Five Minutes, Five Questions: Jim Yester, The Association

Five Minutes, Five Questions: Jim Yester, The Association

You might not know the name of the band, but if you were around in the 1960s — or ’70s, or ’80s — you’ll remember the songs: “Windy,” “Cherish,” “Never My Love,” “Along Comes Mary.”

The Association hit the charts in 1966 with the release of its first album, “And Then… Along Comes The Association,” which included “Cherish,” its first No. 1 hit. It was a genre called “sunshine pop,” and it served them so well that an incarnation of the band is on tour right now.

Jim Yester, one of the original members, answered these questions for The Free Weekly in advance of The Association’s March 30 visit to the Alma Performing Arts Center.

Q. When did you join The Association?

A. The group had been together for two weeks, and one guy wasn’t working out. Two of the guys saw me auditioning at The Icehouse in Pasadena and left a note for me to call them, which I did the next day. I went to where four of them lived in a house provided by the manager. I sang for them, they sang for me, and then we worked on a few songs together for a couple of hours. Jules [Alexander] pulled me aside and said to come back in three days and the other guy would be gone, and I could move in. It would be six months before we performed as The Association. Six days a week, eight hours a day, we worked on arranging, choreography, writing songs, etc., so by the time we started performing, we were pretty together.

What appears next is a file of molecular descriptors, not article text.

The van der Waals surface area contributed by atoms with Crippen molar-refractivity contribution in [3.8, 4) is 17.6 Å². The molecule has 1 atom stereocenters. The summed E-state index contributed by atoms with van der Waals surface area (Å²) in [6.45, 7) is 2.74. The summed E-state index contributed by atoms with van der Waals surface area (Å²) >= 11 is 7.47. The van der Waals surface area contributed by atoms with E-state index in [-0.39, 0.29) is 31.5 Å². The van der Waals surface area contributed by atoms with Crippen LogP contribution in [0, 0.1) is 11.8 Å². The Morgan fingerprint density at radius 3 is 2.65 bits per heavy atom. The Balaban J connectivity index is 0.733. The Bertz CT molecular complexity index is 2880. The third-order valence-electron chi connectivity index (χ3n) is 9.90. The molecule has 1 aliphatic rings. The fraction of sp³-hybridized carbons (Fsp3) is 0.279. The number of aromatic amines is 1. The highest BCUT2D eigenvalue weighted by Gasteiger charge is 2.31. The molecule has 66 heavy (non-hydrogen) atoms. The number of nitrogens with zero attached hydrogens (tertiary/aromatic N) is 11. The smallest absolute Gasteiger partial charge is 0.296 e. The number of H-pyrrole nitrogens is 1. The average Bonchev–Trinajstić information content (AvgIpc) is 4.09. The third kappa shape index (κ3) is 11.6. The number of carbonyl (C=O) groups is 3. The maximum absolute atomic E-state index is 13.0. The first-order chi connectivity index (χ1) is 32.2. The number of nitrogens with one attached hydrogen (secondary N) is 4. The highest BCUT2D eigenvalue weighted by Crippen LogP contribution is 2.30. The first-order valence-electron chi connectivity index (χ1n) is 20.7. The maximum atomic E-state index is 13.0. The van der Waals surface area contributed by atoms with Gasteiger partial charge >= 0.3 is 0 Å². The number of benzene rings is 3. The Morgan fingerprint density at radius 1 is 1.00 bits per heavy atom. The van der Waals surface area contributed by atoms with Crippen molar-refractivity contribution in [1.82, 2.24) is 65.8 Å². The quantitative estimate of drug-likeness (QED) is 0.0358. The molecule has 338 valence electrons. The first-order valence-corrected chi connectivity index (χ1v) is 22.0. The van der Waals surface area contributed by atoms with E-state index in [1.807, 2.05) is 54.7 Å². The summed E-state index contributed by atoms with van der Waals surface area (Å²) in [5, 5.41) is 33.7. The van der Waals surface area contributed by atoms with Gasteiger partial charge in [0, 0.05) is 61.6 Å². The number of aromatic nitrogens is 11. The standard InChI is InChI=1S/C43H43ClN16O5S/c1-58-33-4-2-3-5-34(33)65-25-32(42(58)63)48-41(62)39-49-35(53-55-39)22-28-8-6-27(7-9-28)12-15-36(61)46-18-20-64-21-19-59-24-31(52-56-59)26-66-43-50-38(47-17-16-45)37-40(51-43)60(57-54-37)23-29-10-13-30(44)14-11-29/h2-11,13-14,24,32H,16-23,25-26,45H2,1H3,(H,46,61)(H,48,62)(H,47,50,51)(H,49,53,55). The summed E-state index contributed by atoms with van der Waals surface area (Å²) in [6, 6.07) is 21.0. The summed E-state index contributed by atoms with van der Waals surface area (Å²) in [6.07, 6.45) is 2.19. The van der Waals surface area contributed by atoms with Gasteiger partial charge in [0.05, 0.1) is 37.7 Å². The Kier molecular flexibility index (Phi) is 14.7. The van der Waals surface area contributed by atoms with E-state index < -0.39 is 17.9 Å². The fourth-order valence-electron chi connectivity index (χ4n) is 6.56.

Q. How is the band different in music, philosophy, showmanship in this incarnation?

A. The whole feeling of the band at this point is almost exactly the same feeling as it was when we started out in the ’60s. After Russ Giguere retired and Larry Ramos passed away, we went through all the vocals and straightened out the show. We are having so much fun with everything right now — no drama, just pure performance enjoyment!

Q. Who is your audience?

A. The demographics of our audience is a pretty wide mixture of fans of the original group, their children, and a lot of the children of those fans bring their children, so it’s really a nice mix of people. We are getting wonderful responses to our shows.

Q. What has given your music so much staying power?

A. Probably a mixture of good songs, attention to details of the show, and the fact that there are radio stations that still play our music. It helps people remember who we are and what we do.

Q. What makes it worth getting on the road and traveling and performing?

A. Because that’s what we do! The joy of performing together and the reaction we get from our audiences makes all the tedium of traveling and all the non-musical details of what we do totally worth it. And a great part of the enjoyment is the meet-and-greets we do, and signing autographs after the show, meeting the people and trading stories — always great fun.



In Concert:

The Association

WHEN — 8 p.m. March 30

WHERE — Alma Performing Arts Center

COST — $22-$38

INFO — 632-2129,

Categories: Music